As we discussed on our podcast last week, Snapchat has an advantage over other social media networks, and it’s inherent to the product: “snaps”, as the ephemeral messages are known, disappear. Sure, technically you can capture an image of your smartphone screen to preserve a snap for posterity, but with the average Snapchat user receiving somewhere between 20 and 50 snaps daily, and avid users receiving hundreds more, most snaps are consumed instantly and then discarded.
At first glance, it might seem like a social network system that prides itself on the durability of its information, like Facebook or Twitter (where nearly every status, post, tweet or share is viewable from the moment a user activates an account), would capture more of a given user’s attention. After all, Facebook and Twitter actively work to push users deeper into their “walled garden” ecosystems to keep them on their sites longer, drive engagement with their posts, and, most crucially, justify what each network charges advertisers. Just look at Facebook’s efforts at archiving and resuscitating old posts, such as their Year in Review campaign which greets users as each year comes to an end. Twitter has gotten in on the archival game, too, with their Twitter Moments feature, which resurrects tweets from throughout the year on trending topics.
Snapchat doesn’t do any of that. Yes, it has a curation element, where staff members assemble relevant snaps from events and locations worldwide, but, at its core, Snapchat is not looking to hook users through the permanence of its content, or by reminding you of a snap you sent last Christmas. Instead, its core is the opposite, a seconds-long clip or image in an era where we are overrun with digital information that never seems to go away. Anecdotally, within our office, that seems to make a difference. I’m more likely to remember a bizarre, colorful, or funny seconds-long snap that I can only view once than I am the three-hundredth Facebook post of the week.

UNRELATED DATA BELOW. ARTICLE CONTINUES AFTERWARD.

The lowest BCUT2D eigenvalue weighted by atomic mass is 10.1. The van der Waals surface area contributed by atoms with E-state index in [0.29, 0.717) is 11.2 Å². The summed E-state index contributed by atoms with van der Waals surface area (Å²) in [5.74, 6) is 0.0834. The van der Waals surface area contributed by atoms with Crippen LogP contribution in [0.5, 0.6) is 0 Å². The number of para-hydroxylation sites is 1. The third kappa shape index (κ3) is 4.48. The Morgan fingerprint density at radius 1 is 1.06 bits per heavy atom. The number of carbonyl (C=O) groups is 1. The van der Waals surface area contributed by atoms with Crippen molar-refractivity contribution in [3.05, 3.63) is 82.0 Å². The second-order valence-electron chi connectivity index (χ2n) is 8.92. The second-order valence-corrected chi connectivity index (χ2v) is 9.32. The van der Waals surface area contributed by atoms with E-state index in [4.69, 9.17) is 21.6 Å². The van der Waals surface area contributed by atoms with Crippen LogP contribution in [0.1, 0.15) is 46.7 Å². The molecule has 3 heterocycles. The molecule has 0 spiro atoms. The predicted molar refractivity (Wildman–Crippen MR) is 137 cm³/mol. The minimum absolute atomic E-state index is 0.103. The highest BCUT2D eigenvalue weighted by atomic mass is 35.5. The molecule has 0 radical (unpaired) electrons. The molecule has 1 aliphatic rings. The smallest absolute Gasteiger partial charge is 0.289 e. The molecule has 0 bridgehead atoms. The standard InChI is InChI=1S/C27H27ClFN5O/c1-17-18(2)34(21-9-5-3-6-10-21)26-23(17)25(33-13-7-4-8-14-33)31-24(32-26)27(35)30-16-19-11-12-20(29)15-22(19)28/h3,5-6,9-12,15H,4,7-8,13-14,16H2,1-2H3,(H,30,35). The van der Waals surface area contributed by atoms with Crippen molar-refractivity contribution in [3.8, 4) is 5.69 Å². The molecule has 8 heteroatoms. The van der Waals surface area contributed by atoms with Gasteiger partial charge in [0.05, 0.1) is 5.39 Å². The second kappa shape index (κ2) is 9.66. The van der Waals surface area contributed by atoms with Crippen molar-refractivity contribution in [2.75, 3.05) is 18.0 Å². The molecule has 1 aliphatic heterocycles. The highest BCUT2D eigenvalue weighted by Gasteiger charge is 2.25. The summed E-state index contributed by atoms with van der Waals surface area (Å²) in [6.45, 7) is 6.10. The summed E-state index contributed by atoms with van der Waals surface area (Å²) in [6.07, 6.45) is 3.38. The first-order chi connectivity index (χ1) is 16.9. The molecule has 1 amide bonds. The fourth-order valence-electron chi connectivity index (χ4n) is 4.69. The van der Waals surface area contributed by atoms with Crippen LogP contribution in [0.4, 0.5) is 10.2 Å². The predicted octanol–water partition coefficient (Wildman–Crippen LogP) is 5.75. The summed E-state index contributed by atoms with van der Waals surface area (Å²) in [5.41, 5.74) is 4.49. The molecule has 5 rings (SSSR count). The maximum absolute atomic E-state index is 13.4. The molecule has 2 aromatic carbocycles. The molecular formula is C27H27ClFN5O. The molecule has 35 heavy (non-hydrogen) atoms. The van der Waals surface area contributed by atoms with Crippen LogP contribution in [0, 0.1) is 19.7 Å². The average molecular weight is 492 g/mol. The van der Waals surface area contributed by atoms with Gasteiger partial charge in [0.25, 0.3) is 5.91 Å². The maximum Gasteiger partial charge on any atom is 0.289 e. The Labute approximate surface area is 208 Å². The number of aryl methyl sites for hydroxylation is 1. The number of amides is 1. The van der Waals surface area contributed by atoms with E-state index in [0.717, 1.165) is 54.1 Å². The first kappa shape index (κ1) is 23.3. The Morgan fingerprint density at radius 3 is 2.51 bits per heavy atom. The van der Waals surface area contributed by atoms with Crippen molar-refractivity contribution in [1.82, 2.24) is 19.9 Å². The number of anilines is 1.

And psychological research supports this, too. Anyone familiar with basic economics has likely heard of the scarcity principle, in which an item’s perceived value rises when it’s available only in limited quantities. But the same can be said for non-monetary experiences, too. For example, psychologists have found that deadline pressure heightens our awareness, makes us work harder, and leads to more personal fulfillment. Thus we’re more likely to take a moment to experience (and remember) a snap that lasts seconds over a Facebook post that lasts a lifetime.
This is an important asset for Snapchat from a business standpoint, and a central appeal to advertisers. We can see it play out in media brands that choose to be part of the company’s growing Discover feature, which now boasts 17 different outlets competing for user attention (which remains strong, since each Discover feature only lasts one day and isn’t viewable again once it expires.) And we can also see Snapchat’s relevance within ad agencies themselves, who once simply re-used existing content for the platform. Now, though, as they are beginning to see its impact, more and more dedicated Snapchat-only ads are coming to a phone near you.
Not bad for a platform whose content purposefully vanishes.